Snap and Facebook Join List of Companies Cutting Talent As Payrolls Eat into Profits

Tech companies laying off staff and freezing hiring is a result of inflation and the need to increase employee pay, according to Seth Ravin, CEO of software provider Rimini Street

Unlike startups that reduce staff to cut costs to have greater runway, Seth Ravin, CEO of software provider Rimini Street argues that big techs lay off people so as not to eat into profits due to salary readjustments. Photo: Gabby Jones/Bloomberg
August 30, 2022 | 07:25 PM

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Bloomberg Línea — Snap (SNAP) and Facebook (META) are to reportedly lay off staff and close down projects in the coming days, according to media outlets. Snap is planning to lay off about 20% of its nearly 6,500 employees, according to The Verge. Business Insider, meanwhile reports that hundreds of Accenture contractors hired by Facebook to carry out content moderation in the United States are expected to be laid off by the end of the year.

Facebook is moving away from working on projects with Accenture to look for a Singaporean service provider where costs are lower, a person familiar with the discussions was quoted by Business Insider as saying. Spokespersons for Accenture and Facebook declined to comment on the matter to Business Insider, the publication reported.

At Snap, layoffs are expected to begin on Wednesday, according to The Verge. Zenly, the company Snap acquired in 2017 for social mapping, is expected to be impacted by the cuts.

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A Snap spokesperson declined to comment, The Verge. said in its report. On Tuesday, Snap shares fell as much as 4% in New York trading.

Higher salaries, fewer employees

But why is this happening? Seth Ravin, CEO of software provider Rimini Street, believes this movement of tech companies laying off and freezing hiring has to do with inflation and the need to increase employee pay. Therefore, if you increase everyone’s salary, profits are lower. Thus, companies choose to have fewer people, Ravin said in an interview with Bloomberg Línea.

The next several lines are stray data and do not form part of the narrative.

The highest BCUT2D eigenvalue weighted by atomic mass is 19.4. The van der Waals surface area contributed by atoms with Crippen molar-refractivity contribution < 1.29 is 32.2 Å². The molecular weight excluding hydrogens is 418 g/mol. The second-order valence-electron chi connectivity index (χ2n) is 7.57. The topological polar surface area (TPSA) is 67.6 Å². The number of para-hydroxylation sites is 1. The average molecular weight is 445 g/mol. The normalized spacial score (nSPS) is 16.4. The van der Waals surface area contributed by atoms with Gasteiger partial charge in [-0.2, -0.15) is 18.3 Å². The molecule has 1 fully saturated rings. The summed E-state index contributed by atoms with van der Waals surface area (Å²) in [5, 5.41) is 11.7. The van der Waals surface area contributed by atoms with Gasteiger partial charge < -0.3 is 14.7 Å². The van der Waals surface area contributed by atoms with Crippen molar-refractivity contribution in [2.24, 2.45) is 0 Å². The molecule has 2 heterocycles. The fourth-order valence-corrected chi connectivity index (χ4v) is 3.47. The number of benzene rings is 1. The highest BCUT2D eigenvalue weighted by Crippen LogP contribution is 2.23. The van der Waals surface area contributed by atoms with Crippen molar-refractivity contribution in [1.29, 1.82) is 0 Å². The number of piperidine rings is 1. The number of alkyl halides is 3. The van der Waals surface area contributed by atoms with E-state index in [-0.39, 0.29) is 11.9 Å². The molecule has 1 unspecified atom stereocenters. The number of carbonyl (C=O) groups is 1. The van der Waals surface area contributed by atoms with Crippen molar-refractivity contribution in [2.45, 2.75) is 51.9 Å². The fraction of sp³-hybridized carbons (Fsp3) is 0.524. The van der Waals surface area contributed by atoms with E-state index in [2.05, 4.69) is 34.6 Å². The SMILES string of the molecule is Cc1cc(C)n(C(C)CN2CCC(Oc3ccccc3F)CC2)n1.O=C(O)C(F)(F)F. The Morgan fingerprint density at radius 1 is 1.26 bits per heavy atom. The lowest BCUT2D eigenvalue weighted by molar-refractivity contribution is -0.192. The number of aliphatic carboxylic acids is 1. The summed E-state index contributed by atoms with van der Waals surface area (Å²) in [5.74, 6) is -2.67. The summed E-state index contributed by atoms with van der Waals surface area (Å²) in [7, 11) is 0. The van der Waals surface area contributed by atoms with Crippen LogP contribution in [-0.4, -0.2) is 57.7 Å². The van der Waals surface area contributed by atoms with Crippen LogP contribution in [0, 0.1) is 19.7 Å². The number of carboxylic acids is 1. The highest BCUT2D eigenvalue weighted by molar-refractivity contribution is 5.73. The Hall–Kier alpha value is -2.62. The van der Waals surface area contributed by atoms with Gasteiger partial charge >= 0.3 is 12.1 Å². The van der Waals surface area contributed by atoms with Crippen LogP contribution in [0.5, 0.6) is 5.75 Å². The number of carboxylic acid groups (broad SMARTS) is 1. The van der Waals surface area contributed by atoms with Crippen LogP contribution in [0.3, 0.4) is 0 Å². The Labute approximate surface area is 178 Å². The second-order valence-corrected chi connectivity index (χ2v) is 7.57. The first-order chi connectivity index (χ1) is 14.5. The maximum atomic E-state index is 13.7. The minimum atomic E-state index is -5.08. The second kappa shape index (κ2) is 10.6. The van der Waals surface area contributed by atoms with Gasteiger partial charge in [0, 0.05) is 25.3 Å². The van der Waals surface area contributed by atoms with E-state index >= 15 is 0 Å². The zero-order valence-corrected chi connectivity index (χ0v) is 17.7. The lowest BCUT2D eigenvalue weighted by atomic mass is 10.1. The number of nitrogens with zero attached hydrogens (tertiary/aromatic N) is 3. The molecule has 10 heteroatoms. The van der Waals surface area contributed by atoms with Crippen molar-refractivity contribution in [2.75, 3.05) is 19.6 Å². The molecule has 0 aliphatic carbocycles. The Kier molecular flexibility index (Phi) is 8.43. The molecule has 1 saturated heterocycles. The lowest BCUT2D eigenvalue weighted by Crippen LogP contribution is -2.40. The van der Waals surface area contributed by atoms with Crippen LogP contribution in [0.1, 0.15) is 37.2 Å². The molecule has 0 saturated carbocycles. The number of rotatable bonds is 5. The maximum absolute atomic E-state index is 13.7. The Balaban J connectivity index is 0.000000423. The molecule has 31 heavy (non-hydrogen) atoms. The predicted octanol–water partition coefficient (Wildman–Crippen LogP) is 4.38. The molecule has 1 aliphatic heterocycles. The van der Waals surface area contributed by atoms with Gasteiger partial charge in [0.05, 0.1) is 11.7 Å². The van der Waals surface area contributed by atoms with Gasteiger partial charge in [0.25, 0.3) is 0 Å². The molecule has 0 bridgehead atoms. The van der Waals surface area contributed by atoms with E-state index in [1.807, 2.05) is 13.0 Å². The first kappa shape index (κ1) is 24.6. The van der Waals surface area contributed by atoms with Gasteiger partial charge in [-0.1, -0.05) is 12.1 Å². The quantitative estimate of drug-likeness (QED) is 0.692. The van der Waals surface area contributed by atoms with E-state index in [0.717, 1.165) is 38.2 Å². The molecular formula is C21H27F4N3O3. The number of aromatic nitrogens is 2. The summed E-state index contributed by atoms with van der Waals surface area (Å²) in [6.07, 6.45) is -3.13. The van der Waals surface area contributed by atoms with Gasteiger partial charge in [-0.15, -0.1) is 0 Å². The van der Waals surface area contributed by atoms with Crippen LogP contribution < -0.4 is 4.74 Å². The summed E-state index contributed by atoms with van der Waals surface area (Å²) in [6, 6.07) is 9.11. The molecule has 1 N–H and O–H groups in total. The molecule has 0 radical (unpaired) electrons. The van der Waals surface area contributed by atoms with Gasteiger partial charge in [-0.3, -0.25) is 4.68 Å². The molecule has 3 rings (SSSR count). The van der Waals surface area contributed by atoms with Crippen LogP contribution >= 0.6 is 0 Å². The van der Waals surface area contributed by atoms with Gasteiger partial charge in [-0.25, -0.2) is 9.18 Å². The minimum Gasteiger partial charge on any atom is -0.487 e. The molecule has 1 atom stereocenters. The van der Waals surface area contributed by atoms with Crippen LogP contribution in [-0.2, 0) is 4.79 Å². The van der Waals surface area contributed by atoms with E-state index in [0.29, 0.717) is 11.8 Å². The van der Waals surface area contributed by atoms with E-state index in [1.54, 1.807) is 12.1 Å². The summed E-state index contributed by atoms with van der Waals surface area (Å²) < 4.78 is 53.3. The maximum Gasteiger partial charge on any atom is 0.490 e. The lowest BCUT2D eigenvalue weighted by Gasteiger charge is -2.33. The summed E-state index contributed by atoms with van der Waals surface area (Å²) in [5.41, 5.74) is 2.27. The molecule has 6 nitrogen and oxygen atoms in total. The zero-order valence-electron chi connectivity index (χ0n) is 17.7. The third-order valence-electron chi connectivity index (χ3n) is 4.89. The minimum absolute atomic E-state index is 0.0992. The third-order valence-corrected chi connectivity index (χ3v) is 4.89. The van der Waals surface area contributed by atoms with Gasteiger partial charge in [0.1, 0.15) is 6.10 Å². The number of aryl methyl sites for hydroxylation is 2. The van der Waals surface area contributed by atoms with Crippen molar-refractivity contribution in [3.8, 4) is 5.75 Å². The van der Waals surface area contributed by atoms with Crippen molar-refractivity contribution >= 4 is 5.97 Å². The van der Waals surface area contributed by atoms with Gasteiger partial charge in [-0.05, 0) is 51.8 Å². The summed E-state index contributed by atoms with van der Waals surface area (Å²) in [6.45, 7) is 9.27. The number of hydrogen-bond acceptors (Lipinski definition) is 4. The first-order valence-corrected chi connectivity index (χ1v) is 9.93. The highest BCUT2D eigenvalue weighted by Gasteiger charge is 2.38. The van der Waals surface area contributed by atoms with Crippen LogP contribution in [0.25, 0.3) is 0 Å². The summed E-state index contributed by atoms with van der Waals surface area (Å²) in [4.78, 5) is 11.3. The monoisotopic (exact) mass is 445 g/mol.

Ravin believes there will be a recession in the US. However, he says it will be different to the one in 2007 when there was a global financial meltdown.

‘The best possible economy’

“The economy in the US is stronger than ever. We have 11 million jobs that we can’t find people to fill. Everybody is desperate to find people. That’s causing problems of falling profits and leading to stock market crashes. But that’s because we’re so successful. It’s crazy, I’ve never seen anything like it,” Ravin told Bloomberg Línea.

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“Now we’re raising interest rates to try to contain the economy because it is too good. It’s quite different from 2007. Banks and consumers are strong now. We have to cool the economy,” he said.

“All the tech companies are going to cut staff by 10%.”

Seth Ravin, CEO of software provider Rimini Street

Higher pay, fewer people

Looking just at the big tech companies, so far Google has said it would slow hiring; Amazon said it needed to reduce staff; Apple Inc. said it plans to slow hiring; LinkedIn has laid off its global events marketing team; Meta has cut plans to hire engineers by at least 30 percent; Microsoft told employees it was slowing hiring in the Windows, Office and Teams groups; Netflix has had several rounds of layoffs, and Oracle has laid off staff in its US marketing and customer experience divisions.

All the tech companies are going to cut staff by 10%. It’s not because they’re not growing, it’s because of profits: if you pay all your employees 10-20% more it will greatly reduce your profits,” Ravin said.

“If you are going to pay everyone more, there is only one way: you have to have fewer people. That creates this unique situation where everybody cuts people in the middle of the best possible economy because they have to make profits to guarantee the share price.”

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